A United Kingdom businessman has won his legal action to remove search results about his criminal conviction in a landmark "right to be forgotten" case that could have wide-ranging repercussions for Google and other search providers.
The businessman, known as NT2 during legal proceedings, had asked Google to delete links to news articles related to his past.
Passing judgement on the case, Mr Justice Warby said: "It is quite likely that there will be more claims of this kind, and the fact that NT2 has succeeded is likely to reinforce that".
Google refused their request and the men took the company to the high court.
But it did win against another businessman who was fighting against Google at the same time and had committed a more serious offence.
NT2 was imprisoned for six months in the early part of this century after authorizing an investigations firm to conduct computer hacking and phone tapping to find out who was engaged in hostile activity against his company.
Both had ordered Google to remove search results about their convictions, including links to news articles, stating that they were no longer relevant.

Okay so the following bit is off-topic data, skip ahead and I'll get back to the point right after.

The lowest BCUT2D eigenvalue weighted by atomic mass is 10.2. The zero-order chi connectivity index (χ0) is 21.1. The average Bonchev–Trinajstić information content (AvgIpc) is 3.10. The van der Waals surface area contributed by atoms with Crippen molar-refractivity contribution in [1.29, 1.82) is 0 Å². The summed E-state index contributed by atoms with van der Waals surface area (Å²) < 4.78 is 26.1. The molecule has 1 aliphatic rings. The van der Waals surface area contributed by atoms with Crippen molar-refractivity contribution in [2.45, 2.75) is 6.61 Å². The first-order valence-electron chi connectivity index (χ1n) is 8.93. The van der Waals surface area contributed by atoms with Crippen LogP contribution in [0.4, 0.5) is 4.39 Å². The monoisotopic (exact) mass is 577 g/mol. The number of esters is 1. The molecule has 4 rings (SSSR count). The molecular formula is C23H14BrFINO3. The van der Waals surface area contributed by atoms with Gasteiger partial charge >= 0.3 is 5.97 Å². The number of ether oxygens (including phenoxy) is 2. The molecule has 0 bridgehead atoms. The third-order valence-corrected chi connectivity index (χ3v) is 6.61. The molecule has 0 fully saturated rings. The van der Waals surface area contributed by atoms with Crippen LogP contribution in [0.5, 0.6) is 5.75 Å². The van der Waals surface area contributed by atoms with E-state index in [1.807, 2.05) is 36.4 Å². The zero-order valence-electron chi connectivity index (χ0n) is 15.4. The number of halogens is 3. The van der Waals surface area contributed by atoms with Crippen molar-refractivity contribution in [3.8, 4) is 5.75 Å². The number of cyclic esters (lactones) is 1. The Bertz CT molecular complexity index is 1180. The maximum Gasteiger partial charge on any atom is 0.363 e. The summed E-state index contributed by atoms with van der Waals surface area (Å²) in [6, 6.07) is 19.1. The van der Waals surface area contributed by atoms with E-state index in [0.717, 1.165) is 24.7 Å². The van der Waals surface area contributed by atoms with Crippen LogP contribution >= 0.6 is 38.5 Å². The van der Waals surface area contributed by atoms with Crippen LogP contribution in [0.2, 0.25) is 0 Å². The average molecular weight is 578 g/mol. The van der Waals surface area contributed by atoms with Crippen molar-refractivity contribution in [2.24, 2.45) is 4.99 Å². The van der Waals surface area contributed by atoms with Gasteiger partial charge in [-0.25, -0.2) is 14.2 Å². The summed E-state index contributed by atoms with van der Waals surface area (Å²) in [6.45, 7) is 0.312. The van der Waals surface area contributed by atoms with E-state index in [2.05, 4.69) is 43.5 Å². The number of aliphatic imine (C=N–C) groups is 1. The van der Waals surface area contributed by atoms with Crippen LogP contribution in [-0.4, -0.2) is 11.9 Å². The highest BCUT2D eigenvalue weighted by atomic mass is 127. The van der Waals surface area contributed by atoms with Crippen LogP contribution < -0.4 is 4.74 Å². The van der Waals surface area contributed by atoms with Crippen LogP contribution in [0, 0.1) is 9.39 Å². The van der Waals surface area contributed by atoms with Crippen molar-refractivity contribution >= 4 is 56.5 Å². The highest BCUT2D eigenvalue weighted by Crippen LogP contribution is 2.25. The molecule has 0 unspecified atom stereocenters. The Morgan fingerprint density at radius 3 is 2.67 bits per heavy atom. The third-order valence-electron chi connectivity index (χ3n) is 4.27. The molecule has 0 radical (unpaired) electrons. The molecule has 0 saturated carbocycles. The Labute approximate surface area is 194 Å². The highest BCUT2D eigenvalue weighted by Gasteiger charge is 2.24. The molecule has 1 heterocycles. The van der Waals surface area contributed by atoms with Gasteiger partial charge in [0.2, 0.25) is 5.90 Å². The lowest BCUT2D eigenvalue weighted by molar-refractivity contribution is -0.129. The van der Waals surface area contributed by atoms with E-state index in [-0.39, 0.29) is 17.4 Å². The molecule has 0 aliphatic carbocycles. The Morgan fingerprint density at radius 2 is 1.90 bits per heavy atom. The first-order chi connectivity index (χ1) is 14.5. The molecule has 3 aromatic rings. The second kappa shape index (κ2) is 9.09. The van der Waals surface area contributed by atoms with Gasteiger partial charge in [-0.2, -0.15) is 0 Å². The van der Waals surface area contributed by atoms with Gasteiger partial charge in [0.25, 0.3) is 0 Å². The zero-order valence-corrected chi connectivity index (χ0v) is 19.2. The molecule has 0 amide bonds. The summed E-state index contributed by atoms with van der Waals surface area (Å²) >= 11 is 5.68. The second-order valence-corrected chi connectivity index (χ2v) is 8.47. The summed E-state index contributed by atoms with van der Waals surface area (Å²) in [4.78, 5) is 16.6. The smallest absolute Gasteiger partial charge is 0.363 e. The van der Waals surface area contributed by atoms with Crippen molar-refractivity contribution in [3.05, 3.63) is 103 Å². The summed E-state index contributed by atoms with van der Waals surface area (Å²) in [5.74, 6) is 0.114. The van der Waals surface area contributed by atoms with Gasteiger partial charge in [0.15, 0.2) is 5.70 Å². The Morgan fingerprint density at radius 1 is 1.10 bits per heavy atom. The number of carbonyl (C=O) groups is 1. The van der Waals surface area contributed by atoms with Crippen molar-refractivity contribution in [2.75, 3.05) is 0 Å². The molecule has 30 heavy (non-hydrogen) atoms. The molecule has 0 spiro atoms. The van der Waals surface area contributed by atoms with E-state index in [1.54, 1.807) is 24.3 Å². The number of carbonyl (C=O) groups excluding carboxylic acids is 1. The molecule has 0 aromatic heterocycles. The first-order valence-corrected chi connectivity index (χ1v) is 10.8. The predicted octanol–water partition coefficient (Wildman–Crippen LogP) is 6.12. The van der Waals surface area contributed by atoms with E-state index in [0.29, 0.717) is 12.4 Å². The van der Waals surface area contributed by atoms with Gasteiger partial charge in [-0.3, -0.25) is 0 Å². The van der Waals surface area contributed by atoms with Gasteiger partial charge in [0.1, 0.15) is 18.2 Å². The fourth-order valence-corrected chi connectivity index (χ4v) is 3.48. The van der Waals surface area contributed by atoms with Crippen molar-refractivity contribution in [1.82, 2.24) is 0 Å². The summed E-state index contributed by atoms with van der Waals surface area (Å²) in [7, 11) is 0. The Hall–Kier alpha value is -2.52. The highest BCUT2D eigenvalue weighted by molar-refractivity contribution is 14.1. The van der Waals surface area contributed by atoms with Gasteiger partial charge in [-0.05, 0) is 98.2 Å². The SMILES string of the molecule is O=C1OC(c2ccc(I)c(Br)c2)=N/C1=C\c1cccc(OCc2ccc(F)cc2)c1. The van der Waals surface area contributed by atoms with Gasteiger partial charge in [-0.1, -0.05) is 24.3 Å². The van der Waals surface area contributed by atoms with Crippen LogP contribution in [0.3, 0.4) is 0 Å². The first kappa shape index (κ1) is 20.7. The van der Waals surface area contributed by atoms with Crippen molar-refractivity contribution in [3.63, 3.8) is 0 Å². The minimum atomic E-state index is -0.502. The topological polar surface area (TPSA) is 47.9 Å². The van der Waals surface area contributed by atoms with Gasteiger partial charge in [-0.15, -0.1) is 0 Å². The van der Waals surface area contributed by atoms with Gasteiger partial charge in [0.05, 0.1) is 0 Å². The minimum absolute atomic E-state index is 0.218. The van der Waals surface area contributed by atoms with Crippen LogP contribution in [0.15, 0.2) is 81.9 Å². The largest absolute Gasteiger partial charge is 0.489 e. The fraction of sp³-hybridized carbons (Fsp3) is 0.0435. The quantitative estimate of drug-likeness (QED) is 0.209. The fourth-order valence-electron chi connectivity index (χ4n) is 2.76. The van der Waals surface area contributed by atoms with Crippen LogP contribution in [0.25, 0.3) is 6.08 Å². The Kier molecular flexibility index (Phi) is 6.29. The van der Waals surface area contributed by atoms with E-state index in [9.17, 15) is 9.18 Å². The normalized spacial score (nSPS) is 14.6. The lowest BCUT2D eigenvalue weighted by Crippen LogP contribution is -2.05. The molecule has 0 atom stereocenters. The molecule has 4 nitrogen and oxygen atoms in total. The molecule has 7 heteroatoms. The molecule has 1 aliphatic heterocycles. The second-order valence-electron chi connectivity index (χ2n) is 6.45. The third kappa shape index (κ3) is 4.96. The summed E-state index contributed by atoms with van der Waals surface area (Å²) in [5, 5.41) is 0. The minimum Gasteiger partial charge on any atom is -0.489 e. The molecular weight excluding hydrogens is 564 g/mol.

The ruling in the case of NT2 means that Google must remove search results relating to the man's convictions - something the judge was happy to rule about because of the remorse that has been shown. "His past offending is of little if any relevance", Justice Warby wrote.
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He'll be paid $1,000 a day, up to $43,000, and will be reimbursed no more than $12,000 in travel and lodging expenses. She started there as a principal at Mount Vernon Elementary before becoming the district's top finance officer.
He spent four years in jail after being convicted for conspiracy to account falsely in the 1990s. The businessman was involved in a multi-million pound fraud.
Under English law created to rehabilitate offenders, those convictions don't have to be disclosed to potential employers and can effectively be ignored. "That held good until the internet and Google's powerful search engine rather undid matters".
They argue that they have a right to be forgotten, but Google bosses disagree.
"At the heart of these cases is the simple question of whether a person's online past should be allowed to follow them around forever - the Court's decision is essential reading in understanding how the "right to be forgotten" operates", said Nick McAleenan, a partner in media and data privacy law at JMW Solicitors.
Google said it would accept the rulings.
The judges said the right to privacy should prevail after laying down a series of benchmarks including impact on work and family life that dictated whether results should be easily available.
"Courts should also consider the context of particular search results". Others, however, expressed concern that the ruling could harm free press and speech rights.